Saturday, September 26, 2009

Pellatarrum: The Lesser Races

Part 3: The Lesser Races
And so it was that after the creation of Pellatarrum, each of the former slave races -- now the elder races in this new world -- went their separate ways, seeking only to create a new life for themselves in peace.

Which is a polite way of saying they hated each other, and the tenuous alliance needed to create the new Material Plane was now gone for good.

The Dwarves claimed the Dayspire as their own, and to this day it is their ur-kingdom and cultural center. The Elves disappeared into the seas, though a cultural schism resulted in some of their number relocating to the forests. The Orcs claimed the hills and crags, and the Dragons disappeared into the skies of whatever climate they found most favorable.

So having accomplished their grandest goals and living in a paradise of their own making, it's only natural that they would wage war against each other.

It's easy to blame the Orcs, but they were creatures of fire, whose nature is to consume and destroy without regard for consequences. They created the Goblinoid races as servitors and foot soldiers, and within a few years had amassed an army which numbered greater than the other races combined. Their intent was to drive all non-Orcs from Pellatarrum and claim it for themselves alone.

There was some opposition to this, as you might expect, but the remaining races were too few in number to contest the Fire Horde. Their only salvation lay in another alliance, and yet they could not tolerate the others enough to engage in any form of diplomacy, so each elder race created their own servitors to act as couriers, diplomats, go-betweens and assistants.

The Dragons, fewest in number of all the races, created Kobolds to represent them in council and guard their treasure and eggs when not in their lairs.

Elves created the Gnomes specifically to parlay with Dwarves. Short in stature and comfortable underground, yet also inherently magical and full of whimsy, they proved ideal for this task.

Similarly the Dwarves sought to find common ground with the Elves, and so created Humans. Shorter than Elves but taller than Dwarves, they could comfortably talk to both, balancing Dwarven practicality with Elven emotion.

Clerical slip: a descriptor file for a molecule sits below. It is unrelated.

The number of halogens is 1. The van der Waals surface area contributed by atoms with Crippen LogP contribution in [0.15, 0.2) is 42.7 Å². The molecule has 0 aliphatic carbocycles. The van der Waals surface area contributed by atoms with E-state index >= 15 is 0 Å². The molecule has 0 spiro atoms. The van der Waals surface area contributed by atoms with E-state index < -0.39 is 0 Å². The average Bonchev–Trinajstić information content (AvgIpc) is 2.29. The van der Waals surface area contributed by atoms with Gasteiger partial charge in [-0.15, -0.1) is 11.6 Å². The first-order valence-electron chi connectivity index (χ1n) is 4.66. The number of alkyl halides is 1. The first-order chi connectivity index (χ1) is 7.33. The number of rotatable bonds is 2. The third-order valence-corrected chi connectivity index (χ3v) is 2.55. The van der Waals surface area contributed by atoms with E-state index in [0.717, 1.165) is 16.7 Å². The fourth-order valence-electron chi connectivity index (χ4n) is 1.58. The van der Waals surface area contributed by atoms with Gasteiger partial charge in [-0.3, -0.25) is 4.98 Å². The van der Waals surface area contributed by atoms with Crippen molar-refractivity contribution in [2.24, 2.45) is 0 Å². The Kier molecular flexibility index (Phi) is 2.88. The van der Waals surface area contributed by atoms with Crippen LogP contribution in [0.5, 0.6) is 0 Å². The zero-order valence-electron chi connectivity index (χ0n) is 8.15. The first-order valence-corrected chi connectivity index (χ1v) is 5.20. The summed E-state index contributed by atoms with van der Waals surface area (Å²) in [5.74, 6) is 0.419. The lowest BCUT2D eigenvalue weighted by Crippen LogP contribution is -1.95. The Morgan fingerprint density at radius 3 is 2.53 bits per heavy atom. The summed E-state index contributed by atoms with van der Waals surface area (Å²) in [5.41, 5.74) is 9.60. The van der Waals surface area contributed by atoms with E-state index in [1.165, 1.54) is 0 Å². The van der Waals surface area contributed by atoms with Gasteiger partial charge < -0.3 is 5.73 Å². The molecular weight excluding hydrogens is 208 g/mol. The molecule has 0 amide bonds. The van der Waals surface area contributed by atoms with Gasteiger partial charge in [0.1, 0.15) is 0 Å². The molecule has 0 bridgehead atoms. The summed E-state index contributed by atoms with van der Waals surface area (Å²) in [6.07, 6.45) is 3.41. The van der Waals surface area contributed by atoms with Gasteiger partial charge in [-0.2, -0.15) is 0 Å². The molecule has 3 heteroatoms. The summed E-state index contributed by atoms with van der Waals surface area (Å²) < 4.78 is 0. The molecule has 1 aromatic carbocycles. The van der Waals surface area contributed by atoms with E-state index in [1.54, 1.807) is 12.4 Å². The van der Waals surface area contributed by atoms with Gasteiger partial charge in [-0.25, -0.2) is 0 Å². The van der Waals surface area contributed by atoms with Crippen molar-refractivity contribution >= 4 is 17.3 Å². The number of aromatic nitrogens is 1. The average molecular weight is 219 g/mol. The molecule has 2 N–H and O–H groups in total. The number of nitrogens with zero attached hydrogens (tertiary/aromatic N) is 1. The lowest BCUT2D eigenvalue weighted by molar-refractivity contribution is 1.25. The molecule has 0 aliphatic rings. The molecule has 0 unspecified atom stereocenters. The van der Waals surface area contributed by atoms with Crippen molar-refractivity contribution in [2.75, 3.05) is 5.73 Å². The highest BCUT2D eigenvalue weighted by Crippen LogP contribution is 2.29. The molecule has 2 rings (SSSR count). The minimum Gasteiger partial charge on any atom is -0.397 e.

Thusly united under a common banner and able to communicate effectively, the races of air, earth and water shattered the people of fire, slaughtering the Orc leaders and destroying their capital. To this day, the Orcs remain a broken people, still driven to fight and consume but without a unifying culture or history. They squabble amongst themselves, and even their former servitor races oppose them.

The other races, not wishing to have history repeat itself yet again, emancipated their servitor races once they were numerous enough to develop their own society and culture. For the most part, the Gnomes and Humans remain on good terms with their parents, though there is the occasional disagreement. Kobolds, on the other hand, promptly re-enslaved themselves to their Draconic patrons. The only reason that free Kobolds exist today is because there are far more of them than there are Dragons to give them orders.

No one knows where or how Halflings were created. They just appeared one day, shortly after the Fire War. Scholars theorize they may be a Gnome-Human hybrid, but experimentation seems to prove that the two races are not interfertile. The Halflings themselves believe they were created along with Pellatarrum itself, incarnations of the cooperative spirit needed to create the world and the desire for contentment shared by all races. As such they are more than happy to share "their" world with the other races, but remain quietly confident that they will eventually inherit it all.


  1. How does this reflect on the age of any individual race?

    While most mythologies have Dragons, Elves and dwarves as long lived races Orcs are sort of half-half, either being as immortal as elves (in some of the versions where they're based on elves) and in others being very short lived (having even shorter lives than humans).
    IMHO anything would work for Pellatarum Orcs. On one side they're an elder race and could be very long-lived (the fire in their heart sustains them!). On the other they could be very short lived (the fire consumes).

  2. Heh. Reminded of a fan-made creation myth for the D&D races. The gods came together and had a neutral arbiter judge and "balance" their creations: the elf gods demanded magic and swordplay and beauty and longevity and nature and on and on, so the arbiter declared they'd have weak spirits away from their places of power, and never be numerous. The human creator demanded an industrious and numerous race to act as his slaves, and so the arbiter declared that freedom would burn bright in them and they'd cast off all shackles, including their god's, to the point they'd eventually forget that god.

    The halfling goddess smirks and says, "I want people who are short, funny-looking, and unambitious." The arbiter agrees and says that someday they'll rule the planes with an iron fist.

  3. It's also pretty cool that Elves are water based (instead of the usual association with the element of air).

    Does that mean that in Pellatarum the center for Elven civilization is basically...Mer-elves?? (Or maybe Merfolk are the real elves with what we view as elves merely being a rebellious, and strangely shaped, offshoot?)

    Does this in any way reflect on the culture and physiology of forest elves? Can they breathe underwater?


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